Climate change, the term scientists now use to describe global warming and other trends currently affecting the planet because of high greenhouse gas emissions from humans, is strikingly reflected in the oceans.
The year 2018 marked the oceans’ hottest year on record,
and warmer waters lead to a range of consequences, from changing colors to rising sea levels to more frequent powerful storms.
The greenhouse gas carbon dioxide
The greenhouse gas carbon dioxide is also turning ocean waters acidic,
and an influx of freshwater from melting glaciers threatens to alter the weather-driving currents:
the Atlantic Ocean’s currents have slowed by about 15 percent over the past few decades.
A community of scientists, explorers, and citizen scientists continues to study the ocean, hoping that more information will yield more paths for conservation.
while new tools are helping scientists measure and understand what they find. Read more about ocean threats and solutions here.
Water distribution on Earth
Most water in Earth’s atmosphere and crust comes from saline seawater, while fresh water accounts for nearly 1% of the total.
The vast bulk of the water on Earth is saline or salt water, with an average salinity of 35‰ (or 4.5%, roughly equivalent to 34 grams of salts in 1 kg of seawater), though this varies slightly according to the amount of runoff received from surrounding land.
In all, water from oceans and marginal seas, saline groundwater and water from saline closed lakes amount to over 97% of the water on Earth, though no closed lake stores a globally significant amount of water.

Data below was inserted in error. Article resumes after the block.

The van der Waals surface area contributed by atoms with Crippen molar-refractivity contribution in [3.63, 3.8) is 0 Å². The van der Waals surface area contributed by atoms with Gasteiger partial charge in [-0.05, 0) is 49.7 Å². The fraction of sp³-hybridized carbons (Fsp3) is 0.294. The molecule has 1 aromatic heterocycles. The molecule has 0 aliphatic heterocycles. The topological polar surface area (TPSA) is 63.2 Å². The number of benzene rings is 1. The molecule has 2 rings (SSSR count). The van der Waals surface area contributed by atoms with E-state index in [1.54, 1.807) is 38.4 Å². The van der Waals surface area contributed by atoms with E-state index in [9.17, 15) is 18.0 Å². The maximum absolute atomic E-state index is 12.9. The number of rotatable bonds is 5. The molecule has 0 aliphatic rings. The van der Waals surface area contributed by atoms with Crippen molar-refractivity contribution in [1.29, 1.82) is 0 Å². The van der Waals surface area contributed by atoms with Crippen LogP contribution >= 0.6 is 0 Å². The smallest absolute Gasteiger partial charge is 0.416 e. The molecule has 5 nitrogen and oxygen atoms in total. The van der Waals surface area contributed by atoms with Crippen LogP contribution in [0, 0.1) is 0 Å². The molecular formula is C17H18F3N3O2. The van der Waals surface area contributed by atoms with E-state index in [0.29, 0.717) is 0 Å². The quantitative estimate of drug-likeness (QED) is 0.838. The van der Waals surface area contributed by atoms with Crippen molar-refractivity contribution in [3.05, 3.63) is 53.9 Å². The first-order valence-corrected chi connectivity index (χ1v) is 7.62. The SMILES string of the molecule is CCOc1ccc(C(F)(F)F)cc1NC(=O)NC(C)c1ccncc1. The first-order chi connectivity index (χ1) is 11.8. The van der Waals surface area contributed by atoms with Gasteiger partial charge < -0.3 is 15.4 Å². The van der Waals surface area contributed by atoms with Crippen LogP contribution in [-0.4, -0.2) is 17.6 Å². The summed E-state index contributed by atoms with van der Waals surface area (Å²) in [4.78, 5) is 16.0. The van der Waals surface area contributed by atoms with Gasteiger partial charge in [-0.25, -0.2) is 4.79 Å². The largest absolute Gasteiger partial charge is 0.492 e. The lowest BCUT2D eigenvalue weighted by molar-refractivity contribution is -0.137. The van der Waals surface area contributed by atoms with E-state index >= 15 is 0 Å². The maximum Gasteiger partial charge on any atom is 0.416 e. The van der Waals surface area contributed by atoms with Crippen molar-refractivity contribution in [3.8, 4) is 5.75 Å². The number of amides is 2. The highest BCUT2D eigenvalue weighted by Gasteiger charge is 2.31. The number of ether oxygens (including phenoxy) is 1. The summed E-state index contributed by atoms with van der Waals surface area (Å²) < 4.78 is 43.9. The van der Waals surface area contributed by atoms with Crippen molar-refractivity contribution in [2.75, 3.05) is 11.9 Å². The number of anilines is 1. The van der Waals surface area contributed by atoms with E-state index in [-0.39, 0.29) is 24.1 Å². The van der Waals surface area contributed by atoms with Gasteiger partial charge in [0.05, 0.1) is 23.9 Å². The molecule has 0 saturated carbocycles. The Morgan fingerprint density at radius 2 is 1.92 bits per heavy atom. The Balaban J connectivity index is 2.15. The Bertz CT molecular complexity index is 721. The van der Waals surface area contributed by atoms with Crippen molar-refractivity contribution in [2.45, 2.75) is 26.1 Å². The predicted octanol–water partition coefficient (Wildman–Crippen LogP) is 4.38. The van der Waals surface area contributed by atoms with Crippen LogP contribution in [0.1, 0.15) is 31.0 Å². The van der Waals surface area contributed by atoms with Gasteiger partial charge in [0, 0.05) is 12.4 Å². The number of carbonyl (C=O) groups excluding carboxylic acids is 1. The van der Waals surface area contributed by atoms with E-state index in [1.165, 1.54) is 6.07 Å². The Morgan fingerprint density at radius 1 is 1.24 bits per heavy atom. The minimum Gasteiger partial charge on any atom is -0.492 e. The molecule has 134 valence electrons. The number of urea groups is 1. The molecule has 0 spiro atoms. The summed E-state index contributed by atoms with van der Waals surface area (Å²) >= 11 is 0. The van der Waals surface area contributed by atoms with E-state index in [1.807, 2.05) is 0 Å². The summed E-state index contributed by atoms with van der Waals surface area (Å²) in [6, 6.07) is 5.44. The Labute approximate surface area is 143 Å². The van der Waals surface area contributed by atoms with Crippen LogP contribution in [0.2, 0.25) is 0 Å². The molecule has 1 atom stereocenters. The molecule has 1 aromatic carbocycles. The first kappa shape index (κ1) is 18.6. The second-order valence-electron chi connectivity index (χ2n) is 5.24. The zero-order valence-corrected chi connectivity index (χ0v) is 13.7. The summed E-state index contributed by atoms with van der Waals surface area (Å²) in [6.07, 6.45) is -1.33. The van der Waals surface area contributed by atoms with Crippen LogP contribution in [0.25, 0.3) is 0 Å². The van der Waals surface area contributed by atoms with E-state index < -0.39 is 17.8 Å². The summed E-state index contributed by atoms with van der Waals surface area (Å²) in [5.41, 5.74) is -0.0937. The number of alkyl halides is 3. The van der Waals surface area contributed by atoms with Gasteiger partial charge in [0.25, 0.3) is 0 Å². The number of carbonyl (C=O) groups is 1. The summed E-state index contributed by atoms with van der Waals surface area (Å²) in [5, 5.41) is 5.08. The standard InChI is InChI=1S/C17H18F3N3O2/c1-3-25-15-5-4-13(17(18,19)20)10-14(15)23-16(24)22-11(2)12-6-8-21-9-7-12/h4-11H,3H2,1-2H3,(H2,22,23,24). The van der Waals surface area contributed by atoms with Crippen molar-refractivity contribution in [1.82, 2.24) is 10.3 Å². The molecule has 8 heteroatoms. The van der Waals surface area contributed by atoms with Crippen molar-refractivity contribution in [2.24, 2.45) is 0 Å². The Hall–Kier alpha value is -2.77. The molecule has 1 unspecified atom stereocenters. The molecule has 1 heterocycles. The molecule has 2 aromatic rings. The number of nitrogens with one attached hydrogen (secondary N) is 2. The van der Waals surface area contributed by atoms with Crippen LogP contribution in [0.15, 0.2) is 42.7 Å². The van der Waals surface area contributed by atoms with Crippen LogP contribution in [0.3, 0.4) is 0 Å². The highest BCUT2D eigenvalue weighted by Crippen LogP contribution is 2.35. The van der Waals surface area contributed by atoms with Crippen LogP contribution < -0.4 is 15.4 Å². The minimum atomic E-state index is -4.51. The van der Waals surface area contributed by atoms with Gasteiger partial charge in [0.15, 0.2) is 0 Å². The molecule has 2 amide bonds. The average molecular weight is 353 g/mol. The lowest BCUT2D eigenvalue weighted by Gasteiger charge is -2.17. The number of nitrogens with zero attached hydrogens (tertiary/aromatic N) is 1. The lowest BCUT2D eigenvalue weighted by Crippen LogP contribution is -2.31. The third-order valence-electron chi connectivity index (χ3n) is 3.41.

The remainder of Earth’s water constitutes the planet’s fresh water resource.
How much water is in the ocean?
Less than one percent of all the water on Earth is fresh. A tiny fraction of water exists as water vapor in our atmosphere.
According to the U.S. Geological Survey, there are over 332,519,000 cubic miles of water on the planet. A cubic mile is the volume of a cube measuring one mile on each side. Of this vast volume of water, NOAA’s National Geophysical Data Center estimates that 321,003,271 cubic miles is in the ocean.
Thermophysical properties of seawater
The density of surface seawater ranges from about 1020 to 1029 kg/m3, depending on the temperature and salinity. At a temperature of 25 °C, salinity of 35 g/kg and 1 atm pressure,
the density of seawater is 1023.6 kg/m3. Deep in the ocean, under high pressure, seawater can reach a density of 1050 kg/m3 or higher.
The density of seawater
The density of seawater also changes with salinity. Brines generated by seawater desalination plants can have salinities up to 120 g/kg. The density of typical seawater brine of 120 g/kg salinity at 25 °C and atmospheric pressure is 1088 kg/m3. Seawater pH is limited to the range 7.5 to 8.4. The speed of sound in seawater is about 1,500 m/s (whereas speed of sound is usually around 330 m/s in air at roughly 101.3kPa pressure, 1 atmosphere), and varies with water temperature, salinity, and pressure. The thermal conductivity of seawater is 0.6 W/mK at 25 °C and a salinity of 35 g/kg. The thermal conductivity decreases with increasing salinity and increases with increasing temperature.